[英]find the time left in a setTimeout()?

I'm writing some Javascript that interacts with library code that I don't own, and can't (reasonably) change. It creates Javascript timeouts used for showing the next question in a series of time-limited questions. This isn't real code because it is obfuscated beyond all hope. Here's what the library is doing:


// setup a timeout to go to the next question based on user-supplied time
var t = questionTime * 1000
test.currentTimeout = setTimeout( showNextQuestion(questions[i+1]), t );

I want to put a progress bar onscreen that fills towards questionTime * 1000 by interrogating the timer created by setTimeout. The only problem is, there seems to be no way to do this. Is there a getTimeout function that I'm missing? The only information on Javascript timeouts that I can find is related only to creation via setTimeout( function, time) and deletion via clearTimeout( id ).

我想在屏幕上放置一個進度條,通過詢問setTimeout創建的計時器來填充questionTime * 1000。唯一的問題是,似乎沒有辦法做到這一點。有一個getTimeout函數我漏掉了嗎?我能找到的關於Javascript超時的唯一信息只與通過setTimeout(函數,時間)創建和通過clearTimeout(id)刪除有關。

I'm looking for a function that returns either the time remaining before a timeout fires, or the time elapsed after a timeout has been called. My progress bar code looks like this:


var  timeleft = getTimeout( test.currentTimeout ); // I don't know how to do this
var  $bar = $('.control .bar');
while ( timeleft > 1 ) {
    $bar.width(timeleft / test.defaultQuestionTime * 1000);

tl;dr: How do I find the time remaining before a javascript setTimeout()?

tl;dr:如何找到javascript setTimeout()之前的剩余時間?

Here's the solution I'm using now. I went through the library section that's in charge of tests, and unscrambled the code (terrible, and against my permissions).


// setup a timeout to go to the next question based on user-supplied time
var t = questionTime * 1000
test.currentTimeout = mySetTimeout( showNextQuestion(questions[i+1]), t );

and here's my code:


// wrapper for setTimeout
function mySetTimeout( func, timeout ) {
    timeouts[ n = setTimeout( func, timeout ) ] = {
        start: new Date().getTime(),
        end: new Date().getTime() + timeout
        t: timeout
    return n;

This works pretty spot-on in any browser that isn't IE 6. Even the original iPhone, where I expected things to get asynchronous.

這在IE 6之外的任何瀏覽器中都很有效。甚至是最初的iPhone,我希望它能實現異步。

10 个解决方案



If you can't modify the library code, you'll need to redefine setTimeout to suit your purposes. Here's an example of what you could do:


(function () {
var nativeSetTimeout = window.setTimeout;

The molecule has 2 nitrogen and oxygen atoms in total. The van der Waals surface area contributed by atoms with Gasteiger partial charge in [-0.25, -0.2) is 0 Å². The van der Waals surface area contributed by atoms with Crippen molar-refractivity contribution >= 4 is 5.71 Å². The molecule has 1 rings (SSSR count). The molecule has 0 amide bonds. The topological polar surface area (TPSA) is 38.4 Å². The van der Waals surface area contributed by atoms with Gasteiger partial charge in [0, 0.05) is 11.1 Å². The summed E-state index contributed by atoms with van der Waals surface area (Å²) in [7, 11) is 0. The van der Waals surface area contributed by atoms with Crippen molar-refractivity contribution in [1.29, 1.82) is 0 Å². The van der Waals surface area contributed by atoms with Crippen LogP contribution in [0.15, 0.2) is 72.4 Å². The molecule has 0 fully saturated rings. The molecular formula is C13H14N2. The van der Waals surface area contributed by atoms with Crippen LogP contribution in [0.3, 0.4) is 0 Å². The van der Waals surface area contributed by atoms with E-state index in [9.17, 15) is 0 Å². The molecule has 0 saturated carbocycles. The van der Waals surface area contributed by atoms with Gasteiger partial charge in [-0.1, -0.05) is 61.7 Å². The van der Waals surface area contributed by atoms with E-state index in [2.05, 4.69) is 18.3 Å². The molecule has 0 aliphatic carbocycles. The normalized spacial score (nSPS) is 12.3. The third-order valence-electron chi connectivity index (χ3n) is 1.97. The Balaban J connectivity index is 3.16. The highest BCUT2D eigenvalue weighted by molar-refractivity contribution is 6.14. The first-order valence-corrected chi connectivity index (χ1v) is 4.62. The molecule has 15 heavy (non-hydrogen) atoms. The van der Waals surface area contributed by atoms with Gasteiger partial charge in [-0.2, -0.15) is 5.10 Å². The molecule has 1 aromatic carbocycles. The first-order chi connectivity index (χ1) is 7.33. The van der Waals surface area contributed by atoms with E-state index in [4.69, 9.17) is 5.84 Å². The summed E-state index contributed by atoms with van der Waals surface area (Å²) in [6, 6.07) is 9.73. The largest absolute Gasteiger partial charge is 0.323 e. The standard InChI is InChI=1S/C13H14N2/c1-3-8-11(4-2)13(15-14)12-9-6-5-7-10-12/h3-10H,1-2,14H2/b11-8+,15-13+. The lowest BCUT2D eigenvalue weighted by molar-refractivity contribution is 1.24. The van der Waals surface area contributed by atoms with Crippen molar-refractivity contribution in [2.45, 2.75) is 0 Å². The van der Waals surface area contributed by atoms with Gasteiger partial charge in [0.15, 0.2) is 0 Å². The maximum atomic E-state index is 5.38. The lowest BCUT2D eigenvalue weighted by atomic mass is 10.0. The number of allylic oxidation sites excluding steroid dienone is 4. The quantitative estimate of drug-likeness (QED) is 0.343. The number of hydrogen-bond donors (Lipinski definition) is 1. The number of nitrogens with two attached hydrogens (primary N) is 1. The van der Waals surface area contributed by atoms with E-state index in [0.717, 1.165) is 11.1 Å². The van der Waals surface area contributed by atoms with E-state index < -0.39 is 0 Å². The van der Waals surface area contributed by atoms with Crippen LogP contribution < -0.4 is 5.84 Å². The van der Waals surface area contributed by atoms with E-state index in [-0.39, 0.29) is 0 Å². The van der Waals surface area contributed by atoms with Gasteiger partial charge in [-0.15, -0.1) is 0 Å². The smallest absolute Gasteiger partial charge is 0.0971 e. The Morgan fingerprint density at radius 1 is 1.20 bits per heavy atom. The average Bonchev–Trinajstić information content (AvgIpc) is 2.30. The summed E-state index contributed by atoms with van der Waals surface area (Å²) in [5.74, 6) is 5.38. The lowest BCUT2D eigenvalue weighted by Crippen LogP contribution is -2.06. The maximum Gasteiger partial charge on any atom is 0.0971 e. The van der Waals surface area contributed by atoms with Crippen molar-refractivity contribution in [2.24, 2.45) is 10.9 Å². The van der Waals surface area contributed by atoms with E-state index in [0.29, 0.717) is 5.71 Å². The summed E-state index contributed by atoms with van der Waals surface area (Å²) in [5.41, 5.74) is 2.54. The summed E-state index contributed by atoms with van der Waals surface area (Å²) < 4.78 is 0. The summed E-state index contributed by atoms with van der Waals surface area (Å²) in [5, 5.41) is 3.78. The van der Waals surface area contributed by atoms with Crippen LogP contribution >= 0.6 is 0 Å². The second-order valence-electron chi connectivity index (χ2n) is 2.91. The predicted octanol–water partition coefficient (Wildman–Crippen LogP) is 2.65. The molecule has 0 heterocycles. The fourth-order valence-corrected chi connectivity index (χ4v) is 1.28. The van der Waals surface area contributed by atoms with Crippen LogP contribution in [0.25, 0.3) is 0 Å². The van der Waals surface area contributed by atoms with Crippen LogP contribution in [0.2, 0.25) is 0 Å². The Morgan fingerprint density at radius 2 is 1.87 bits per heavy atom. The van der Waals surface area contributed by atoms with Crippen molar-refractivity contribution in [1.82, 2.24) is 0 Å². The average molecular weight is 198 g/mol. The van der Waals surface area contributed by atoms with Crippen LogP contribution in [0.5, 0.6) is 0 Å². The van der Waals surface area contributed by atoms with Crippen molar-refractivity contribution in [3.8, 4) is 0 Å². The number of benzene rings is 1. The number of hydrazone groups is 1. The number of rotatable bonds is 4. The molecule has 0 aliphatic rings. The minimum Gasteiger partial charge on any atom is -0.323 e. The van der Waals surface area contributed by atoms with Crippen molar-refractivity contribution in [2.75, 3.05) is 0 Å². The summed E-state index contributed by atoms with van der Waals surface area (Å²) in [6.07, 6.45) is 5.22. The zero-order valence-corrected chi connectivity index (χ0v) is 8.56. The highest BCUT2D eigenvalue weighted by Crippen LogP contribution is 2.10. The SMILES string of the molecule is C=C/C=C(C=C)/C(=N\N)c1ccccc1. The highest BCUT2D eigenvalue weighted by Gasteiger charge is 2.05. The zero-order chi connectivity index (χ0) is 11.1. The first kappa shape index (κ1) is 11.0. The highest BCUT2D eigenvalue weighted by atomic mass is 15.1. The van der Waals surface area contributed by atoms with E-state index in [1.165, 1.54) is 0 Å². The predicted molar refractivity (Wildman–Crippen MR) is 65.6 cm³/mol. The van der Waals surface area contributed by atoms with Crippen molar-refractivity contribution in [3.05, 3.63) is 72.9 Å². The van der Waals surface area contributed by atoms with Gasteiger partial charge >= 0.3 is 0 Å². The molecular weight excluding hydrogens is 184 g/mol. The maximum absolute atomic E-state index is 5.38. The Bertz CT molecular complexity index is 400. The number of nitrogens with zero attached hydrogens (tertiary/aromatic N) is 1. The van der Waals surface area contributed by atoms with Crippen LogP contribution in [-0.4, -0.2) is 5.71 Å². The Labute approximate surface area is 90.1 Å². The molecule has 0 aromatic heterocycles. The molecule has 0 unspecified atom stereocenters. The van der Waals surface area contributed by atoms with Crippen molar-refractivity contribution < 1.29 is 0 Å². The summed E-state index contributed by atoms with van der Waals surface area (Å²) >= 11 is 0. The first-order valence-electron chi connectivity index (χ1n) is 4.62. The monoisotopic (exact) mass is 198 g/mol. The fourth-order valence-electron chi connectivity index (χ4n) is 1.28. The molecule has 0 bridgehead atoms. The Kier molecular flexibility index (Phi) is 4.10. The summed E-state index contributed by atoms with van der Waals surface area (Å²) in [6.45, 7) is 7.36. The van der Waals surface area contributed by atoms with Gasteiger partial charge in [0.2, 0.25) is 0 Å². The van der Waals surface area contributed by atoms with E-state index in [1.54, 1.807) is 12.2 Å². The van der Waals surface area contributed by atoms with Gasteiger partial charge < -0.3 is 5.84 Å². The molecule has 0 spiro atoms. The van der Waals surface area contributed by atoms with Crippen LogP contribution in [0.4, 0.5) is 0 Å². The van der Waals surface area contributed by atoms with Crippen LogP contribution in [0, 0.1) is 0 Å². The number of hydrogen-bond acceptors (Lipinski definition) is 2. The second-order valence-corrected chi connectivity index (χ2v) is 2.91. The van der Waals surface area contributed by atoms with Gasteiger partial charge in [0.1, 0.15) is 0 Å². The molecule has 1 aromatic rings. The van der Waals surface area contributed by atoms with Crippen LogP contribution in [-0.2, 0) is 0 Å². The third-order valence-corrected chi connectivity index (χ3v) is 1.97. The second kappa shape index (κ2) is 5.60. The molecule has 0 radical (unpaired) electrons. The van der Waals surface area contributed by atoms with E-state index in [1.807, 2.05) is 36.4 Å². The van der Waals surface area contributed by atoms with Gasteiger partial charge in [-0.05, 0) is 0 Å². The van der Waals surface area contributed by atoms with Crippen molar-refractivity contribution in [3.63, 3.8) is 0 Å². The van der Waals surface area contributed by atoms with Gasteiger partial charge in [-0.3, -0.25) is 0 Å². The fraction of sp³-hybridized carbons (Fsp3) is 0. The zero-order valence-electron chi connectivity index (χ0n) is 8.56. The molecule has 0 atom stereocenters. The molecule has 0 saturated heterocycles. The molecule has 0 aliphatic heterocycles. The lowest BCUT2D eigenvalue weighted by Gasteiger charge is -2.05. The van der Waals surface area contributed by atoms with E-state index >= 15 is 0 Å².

window.bindTimeout = function (listener, interval) {
    function setTimeout(code, delay) {
        var elapsed = 0,

        h = window.setInterval(function () {
                elapsed += interval;
                if (elapsed < delay) {
                    listener(delay - elapsed);
                } else {
            }, interval);
        return nativeSetTimeout(code, delay);

    window.setTimeout = setTimeout;
    setTimeout._native = nativeSetTimeout;
window.bindTimeout(function (t) {console.log(t + "ms remaining");}, 100);
window.setTimeout(function () {console.log("All done.");}, 1000);

This is not production code, but it should put you on the right track. Note that you can only bind one listener per timeout. I haven't done extensive testing with this, but it works in Firebug.


A more robust solution would use the same technique of wrapping setTimeout, but instead use a map from the returned timeoutId to listeners to handle multiple listeners per timeout. You might also consider wrapping clearTimeout so you can detach your listener if the timeout is cleared.




Just for the record, there is a way to get the time left in node.js:


var timeout = setTimeout(function() {}, 3600 * 1000);

setInterval(function() {
    console.log('Time left: '+getTimeLeft(timeout)+'s');
}, 2000);

function getTimeLeft(timeout) {
    return Math.ceil((timeout._idleStart + timeout._idleTimeout - Date.now()) / 1000);



$ node test.js 
Time left: 3599s
Time left: 3597s
Time left: 3595s
Time left: 3593s

This doesn't seem to work in firefox through, but since node.js is javascript, I thought this remark might be helpful for people looking for the node solution.




EDIT: I actually think I made an even better one: https://stackoverflow.com/a/36389263/2378102


I wrote this function and I use it a lot:


function timer(callback, delay) {
    var id, started, remaining = delay, running

    this.start = function() {
        running = true
        started = new Date()
        id = setTimeout(callback, remaining)

    this.pause = function() {
        running = false
        remaining -= new Date() - started

    this.getTimeLeft = function() {
        if (running) {

        return remaining

    this.getStateRunning = function() {
        return running


Make a timer:


a = new timer(function() {
    // What ever
}, 3000)

So if you want the time remaining just do:





Javascript's event stacks don't operate how you would think.


When a timeout event is created, it is added to the event queue, but other events may take priority while that event is being fired, delay the execution time and postponing runtime.